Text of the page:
Family nurse practitioners are uniquely positioned to increase access to care for individuals and families suffering from substance use disorders, especially in rural regions of the country. This project will increase the number of primary care providers in the U.S.-Mexico border region who have advanced knowledge/training in screening for, and the evaluation and treatment of all forms of substance use disorder (SUD) with emphasis on opioid use disorder (OUD) prevention. Given the extreme shortage of mental health providers, New Mexico has a critical need for primary care providers with advanced preparation in the area of OUD and other SUD. Family nurse practitioners are also well positioned to prevention OUD by implementing evidence-based strategies for managing acute and chronic pain using non-opioid approaches. The family nurse practitioner (FNP) program at New Mexico State University (NMSU) is delivered in a distance education format so that nurses in rural New Mexico and the adjacent border region can earn their degree without relocating. Given the psychiatrist and primary care physician shortage in New Mexico, graduating FNPs with high level competencies in the identification, evaluation, and treatment of all forms of SUD with an additional focus on OUD prevention is a priority for the state and region.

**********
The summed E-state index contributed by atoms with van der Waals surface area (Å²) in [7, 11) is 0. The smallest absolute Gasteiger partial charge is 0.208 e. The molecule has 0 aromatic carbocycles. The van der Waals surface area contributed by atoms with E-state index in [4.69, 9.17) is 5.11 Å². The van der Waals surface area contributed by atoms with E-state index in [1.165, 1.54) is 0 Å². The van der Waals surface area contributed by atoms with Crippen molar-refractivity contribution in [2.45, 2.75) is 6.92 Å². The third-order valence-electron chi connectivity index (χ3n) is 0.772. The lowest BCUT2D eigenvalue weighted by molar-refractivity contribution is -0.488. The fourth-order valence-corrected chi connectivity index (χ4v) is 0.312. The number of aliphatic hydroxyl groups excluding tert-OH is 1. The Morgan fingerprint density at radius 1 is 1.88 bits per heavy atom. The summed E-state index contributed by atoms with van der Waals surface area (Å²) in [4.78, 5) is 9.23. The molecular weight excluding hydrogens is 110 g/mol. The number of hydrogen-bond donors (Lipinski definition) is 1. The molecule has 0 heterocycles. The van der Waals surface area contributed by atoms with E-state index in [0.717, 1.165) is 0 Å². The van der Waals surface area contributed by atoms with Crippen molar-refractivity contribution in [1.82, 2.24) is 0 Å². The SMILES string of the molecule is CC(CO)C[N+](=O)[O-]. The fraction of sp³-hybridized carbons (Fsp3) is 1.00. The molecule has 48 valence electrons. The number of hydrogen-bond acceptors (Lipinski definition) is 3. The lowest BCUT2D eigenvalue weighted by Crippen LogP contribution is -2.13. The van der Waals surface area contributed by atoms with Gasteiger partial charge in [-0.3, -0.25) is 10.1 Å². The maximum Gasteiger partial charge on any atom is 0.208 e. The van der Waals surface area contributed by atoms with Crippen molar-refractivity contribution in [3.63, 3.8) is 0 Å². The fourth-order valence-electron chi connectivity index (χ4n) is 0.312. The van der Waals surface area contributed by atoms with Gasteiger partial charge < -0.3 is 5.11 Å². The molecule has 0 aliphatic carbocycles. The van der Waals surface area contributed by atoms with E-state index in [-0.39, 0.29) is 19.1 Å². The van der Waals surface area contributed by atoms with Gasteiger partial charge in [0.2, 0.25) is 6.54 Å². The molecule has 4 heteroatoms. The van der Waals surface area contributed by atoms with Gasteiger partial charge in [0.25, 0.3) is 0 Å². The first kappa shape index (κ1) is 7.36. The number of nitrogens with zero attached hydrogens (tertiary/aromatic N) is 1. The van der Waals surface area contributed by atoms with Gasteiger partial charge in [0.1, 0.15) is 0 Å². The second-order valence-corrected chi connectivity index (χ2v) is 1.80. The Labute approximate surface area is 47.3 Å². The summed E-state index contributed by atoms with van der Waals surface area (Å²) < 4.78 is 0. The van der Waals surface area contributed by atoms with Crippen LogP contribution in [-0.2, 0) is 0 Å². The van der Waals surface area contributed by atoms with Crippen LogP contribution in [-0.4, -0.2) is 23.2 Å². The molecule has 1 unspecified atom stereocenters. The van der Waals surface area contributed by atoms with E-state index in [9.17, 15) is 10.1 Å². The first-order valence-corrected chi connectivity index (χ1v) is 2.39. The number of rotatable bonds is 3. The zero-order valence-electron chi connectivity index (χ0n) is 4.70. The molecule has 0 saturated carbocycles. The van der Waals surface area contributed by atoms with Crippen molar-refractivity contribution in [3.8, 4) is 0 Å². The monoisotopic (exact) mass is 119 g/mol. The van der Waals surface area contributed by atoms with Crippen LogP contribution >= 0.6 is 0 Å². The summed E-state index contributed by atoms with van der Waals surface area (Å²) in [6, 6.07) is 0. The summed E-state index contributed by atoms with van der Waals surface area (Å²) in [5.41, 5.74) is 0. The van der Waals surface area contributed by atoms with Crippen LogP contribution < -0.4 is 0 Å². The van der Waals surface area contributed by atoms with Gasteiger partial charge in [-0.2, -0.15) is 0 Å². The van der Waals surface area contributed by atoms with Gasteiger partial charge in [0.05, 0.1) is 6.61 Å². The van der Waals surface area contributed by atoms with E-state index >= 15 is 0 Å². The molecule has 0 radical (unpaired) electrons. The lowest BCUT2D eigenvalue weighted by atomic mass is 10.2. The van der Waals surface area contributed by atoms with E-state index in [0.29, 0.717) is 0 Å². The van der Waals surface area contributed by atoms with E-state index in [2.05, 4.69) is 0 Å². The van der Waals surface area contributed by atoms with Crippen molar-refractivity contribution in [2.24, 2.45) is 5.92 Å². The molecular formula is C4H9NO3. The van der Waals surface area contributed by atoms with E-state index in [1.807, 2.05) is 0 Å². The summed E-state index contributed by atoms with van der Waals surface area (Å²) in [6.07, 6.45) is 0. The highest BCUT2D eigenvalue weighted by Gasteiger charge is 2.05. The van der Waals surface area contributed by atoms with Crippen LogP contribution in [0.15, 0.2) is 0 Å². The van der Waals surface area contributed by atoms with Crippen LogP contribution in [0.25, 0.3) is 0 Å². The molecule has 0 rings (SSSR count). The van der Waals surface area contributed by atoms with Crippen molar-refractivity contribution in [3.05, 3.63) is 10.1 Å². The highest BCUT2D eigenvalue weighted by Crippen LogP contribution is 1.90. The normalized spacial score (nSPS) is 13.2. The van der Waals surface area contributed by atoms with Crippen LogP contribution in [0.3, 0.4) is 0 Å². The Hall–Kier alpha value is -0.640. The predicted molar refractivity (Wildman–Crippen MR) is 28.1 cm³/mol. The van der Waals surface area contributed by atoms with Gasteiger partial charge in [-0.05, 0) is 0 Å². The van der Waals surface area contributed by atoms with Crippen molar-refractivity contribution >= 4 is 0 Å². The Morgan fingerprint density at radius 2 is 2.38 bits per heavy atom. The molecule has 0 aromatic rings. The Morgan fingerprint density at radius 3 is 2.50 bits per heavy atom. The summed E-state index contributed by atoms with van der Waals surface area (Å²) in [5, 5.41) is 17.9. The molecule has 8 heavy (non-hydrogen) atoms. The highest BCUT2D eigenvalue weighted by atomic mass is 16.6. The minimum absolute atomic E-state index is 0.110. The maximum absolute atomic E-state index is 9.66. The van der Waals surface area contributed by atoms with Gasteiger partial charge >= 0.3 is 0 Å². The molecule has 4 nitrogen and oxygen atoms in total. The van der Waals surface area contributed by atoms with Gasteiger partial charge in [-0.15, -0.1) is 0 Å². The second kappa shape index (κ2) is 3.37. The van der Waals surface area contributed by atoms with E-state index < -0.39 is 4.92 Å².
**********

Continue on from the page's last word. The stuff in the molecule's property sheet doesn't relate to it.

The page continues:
Project Goal 1: Increase the number of faculty at NMSU and other regional FNP programs who have the knowledge and expertise to deliver an integrated OUD/SUD curriculum with enhanced
content on non-opioid alternatives for acute and chronic pain management.
Project Goal 2: Increase the number of FNPs in New Mexico and the surrounding border region who are trained to effectively identify, evaluate and treat all forms of SUD and prevent OUD through acute/chronic pain assessment and management using non-opioid alternatives.
Project Goal 3: Increase the number of evidence-based test questions on the topics of OUD and other SUD on the American Nurse Credentialing Center FNP certification exam.
The FNP track at NMSU accepts up to 12 students per year in its 3-year DNP program and 6-12 students per year in its yearlong post graduate certificate program. The implementation of this proposed curriculum will result in an increase in the number of NMSU FNP graduates who obtain knowledge, skills and experience to holistically address the underlying causes of addiction and introduce SUD prevention, screening and treatment into their primary care practice. Seven NMSU faculty will complete a minimum of 24 hours of continuing education in SUD (including medication-assisted treatment) and/or non-opioid strategies for pain management.
This project will expand the integration of SUD education into the standard FNP curriculum at NMSU and other FNP programs in New Mexico and the adjacent border region in Texas. By mainstreaming this education, NMSU will expand the number of nurse practitioners who are trained to deliver high-quality, evidence-based SUD treatment and reduce the stigma of SUD among primary care providers working in medically underserved communities.